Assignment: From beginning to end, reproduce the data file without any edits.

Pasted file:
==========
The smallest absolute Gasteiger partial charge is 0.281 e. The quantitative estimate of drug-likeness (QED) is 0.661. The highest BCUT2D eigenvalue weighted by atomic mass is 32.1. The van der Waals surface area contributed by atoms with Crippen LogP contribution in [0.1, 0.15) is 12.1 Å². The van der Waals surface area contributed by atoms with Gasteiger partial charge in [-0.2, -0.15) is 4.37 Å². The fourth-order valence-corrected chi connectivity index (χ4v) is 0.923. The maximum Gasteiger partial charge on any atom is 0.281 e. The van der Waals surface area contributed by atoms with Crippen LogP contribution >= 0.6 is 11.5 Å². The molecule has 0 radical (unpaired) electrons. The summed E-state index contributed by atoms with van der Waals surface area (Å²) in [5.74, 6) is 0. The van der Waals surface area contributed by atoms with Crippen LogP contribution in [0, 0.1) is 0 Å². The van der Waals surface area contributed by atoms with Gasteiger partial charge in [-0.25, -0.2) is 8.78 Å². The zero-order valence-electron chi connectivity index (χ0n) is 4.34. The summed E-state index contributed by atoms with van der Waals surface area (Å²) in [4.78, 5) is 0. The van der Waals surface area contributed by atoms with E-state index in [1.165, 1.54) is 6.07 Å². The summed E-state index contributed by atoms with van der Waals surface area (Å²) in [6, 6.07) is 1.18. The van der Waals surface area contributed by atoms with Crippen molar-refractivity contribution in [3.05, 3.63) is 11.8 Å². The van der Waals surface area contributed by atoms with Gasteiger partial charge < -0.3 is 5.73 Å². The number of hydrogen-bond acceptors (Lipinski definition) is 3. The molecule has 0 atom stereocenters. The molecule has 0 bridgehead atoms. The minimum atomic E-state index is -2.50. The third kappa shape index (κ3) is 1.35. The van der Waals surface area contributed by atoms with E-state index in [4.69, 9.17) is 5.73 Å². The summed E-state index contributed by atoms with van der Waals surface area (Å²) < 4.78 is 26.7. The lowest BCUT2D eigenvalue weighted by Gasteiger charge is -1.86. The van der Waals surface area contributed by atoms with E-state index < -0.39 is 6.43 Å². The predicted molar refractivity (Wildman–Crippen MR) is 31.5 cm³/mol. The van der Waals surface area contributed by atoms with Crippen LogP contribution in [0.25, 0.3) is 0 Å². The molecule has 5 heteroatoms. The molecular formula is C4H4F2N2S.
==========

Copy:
The smallest absolute Gasteiger partial charge is 0.281 e. The quantitative estimate of drug-likeness (QED) is 0.661. The highest BCUT2D eigenvalue weighted by atomic mass is 32.1. The van der Waals surface area contributed by atoms with Crippen LogP contribution in [0.1, 0.15) is 12.1 Å². The van der Waals surface area contributed by atoms with Gasteiger partial charge in [-0.2, -0.15) is 4.37 Å². The fourth-order valence-corrected chi connectivity index (χ4v) is 0.923. The maximum Gasteiger partial charge on any atom is 0.281 e. The van der Waals surface area contributed by atoms with Crippen LogP contribution >= 0.6 is 11.5 Å². The molecule has 0 radical (unpaired) electrons. The summed E-state index contributed by atoms with van der Waals surface area (Å²) in [5.74, 6) is 0. The van der Waals surface area contributed by atoms with Crippen LogP contribution in [0, 0.1) is 0 Å². The van der Waals surface area contributed by atoms with Gasteiger partial charge in [-0.25, -0.2) is 8.78 Å². The zero-order valence-electron chi connectivity index (χ0n) is 4.34. The summed E-state index contributed by atoms with van der Waals surface area (Å²) in [4.78, 5) is 0. The van der Waals surface area contributed by atoms with E-state index in [1.165, 1.54) is 6.07 Å². The summed E-state index contributed by atoms with van der Waals surface area (Å²) in [6, 6.07) is 1.18. The van der Waals surface area contributed by atoms with Crippen molar-refractivity contribution in [3.05, 3.63) is 11.8 Å². The van der Waals surface area contributed by atoms with Gasteiger partial charge < -0.3 is 5.73 Å². The number of hydrogen-bond acceptors (Lipinski definition) is 3. The molecule has 0 atom stereocenters. The molecule has 0 bridgehead atoms. The minimum atomic E-state index is -2.50. The third kappa shape index (κ3) is 1.35. The van der Waals surface area contributed by atoms with E-state index in [4.69, 9.17) is 5.73 Å². The summed E-state index contributed by atoms with van der Waals surface area (Å²) < 4.78 is 26.7. The lowest BCUT2D eigenvalue weighted by Gasteiger charge is -1.86. The van der Waals surface area contributed by atoms with E-state index < -0.39 is 6.43 Å². The predicted molar refractivity (Wildman–Crippen MR) is 31.5 cm³/mol. The van der Waals surface area contributed by atoms with Crippen LogP contribution in [0.25, 0.3) is 0 Å². The molecule has 5 heteroatoms. The molecular formula is C4H4F2N2S.